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CyberSpock

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How fast is your internet connection?

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25 Megabit. It was only one station. The other ones were fine. It was H&I in the Philidelphia area because on my New York Dish line up WZME H&I was sold to Jimmy Swaggart but still is "H&I" in name only.

I called and asked Dish if they'd please add H&I Philidelphia for the programming but they never did. I live between NY and Phili and get some OTA from both areas.

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Zookster

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I've heard complaints that Locast has been making "donations" practically mandatory by constantly interrupting programming with ad prompts for it. So not exactly "free" the same way getting the content OTA would be.
 

buckeyebrian

SatelliteGuys Family
Greedy Network affiliates strike again! They should focus on AD revenue instead of outrageous carriage fees. Getting more potential viewers by any means adds value for AD/Commercial time.....and network programming is getting shorter every year as more commercials are inserted into each 30 and 60 minute program. Also, if these stations don't want to provide their programming to their local area without imposing a fee the law needs to be changed to allow companies to provide a East and West Coast feed of the major networks for individuals who cannot receive them with a OTA antenna.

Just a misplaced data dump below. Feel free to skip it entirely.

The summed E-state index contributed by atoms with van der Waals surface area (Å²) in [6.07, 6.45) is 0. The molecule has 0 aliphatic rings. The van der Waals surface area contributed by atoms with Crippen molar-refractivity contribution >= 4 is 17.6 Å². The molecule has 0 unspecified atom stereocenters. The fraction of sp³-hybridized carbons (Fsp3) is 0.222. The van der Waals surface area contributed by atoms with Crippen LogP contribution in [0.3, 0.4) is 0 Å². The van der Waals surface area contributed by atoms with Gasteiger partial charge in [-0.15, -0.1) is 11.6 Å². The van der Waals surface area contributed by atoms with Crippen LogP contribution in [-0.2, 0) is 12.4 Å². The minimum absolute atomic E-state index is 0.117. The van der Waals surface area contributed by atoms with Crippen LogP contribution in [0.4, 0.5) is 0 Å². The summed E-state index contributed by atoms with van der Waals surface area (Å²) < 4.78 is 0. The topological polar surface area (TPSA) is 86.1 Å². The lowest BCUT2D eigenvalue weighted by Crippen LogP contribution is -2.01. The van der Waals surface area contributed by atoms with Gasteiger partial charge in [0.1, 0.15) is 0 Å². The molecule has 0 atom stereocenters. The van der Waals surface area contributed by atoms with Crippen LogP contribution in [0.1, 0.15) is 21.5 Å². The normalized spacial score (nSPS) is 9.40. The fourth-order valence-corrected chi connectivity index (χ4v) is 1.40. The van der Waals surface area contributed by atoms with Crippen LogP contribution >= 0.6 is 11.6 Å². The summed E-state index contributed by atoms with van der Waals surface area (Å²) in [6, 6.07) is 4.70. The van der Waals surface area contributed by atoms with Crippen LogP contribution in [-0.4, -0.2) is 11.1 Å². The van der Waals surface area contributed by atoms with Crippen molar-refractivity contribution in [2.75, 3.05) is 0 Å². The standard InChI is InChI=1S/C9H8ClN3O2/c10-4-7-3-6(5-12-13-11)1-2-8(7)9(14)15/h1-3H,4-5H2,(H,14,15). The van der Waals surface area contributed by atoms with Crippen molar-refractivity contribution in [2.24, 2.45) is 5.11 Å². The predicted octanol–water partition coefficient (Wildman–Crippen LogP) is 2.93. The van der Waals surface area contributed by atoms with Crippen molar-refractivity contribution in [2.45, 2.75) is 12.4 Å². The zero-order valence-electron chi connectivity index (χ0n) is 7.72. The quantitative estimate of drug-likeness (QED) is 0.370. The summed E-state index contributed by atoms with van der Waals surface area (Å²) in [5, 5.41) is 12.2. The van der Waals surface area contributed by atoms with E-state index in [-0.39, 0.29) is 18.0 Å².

NYDutch

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25 Megabit. It was only one station. The other ones were fine. It was H&I in the Philidelphia area because on my New York Dish line up WZME H&I was sold to Jimmy Swaggart but still is "H&I" in name only.

I called and asked Dish if they'd please add H&I Philidelphia for the programming but they never did. I live between NY and Phili and get some OTA from both areas.

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If your service address is in the NYC DMA, Dish cannot legally supply a Philadelphia station.
 
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NYDutch

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My thinking is the Networks will win. I never saw a difference between it being non-profit or not, you still are providing a signal of programming owned by someone else.
The Federal law (17 USC 111) that exempts non-profits from the retrans rules does seem to see a difference...
 
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CyberSpock

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If your service address is in the NYC DMA, Dish cannot legally supply a Philadelphia station.
I'm aware of that and add I don't like the way it's done. While I can't change it, my way of thinking is, if it can be seen in an area with a premium antenna, then it should be allowed to be provided. This would mean there wouldn't be strict boundaries.

Does anyone know why radio may be distributed on the web but television stations cannot?

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ChadT41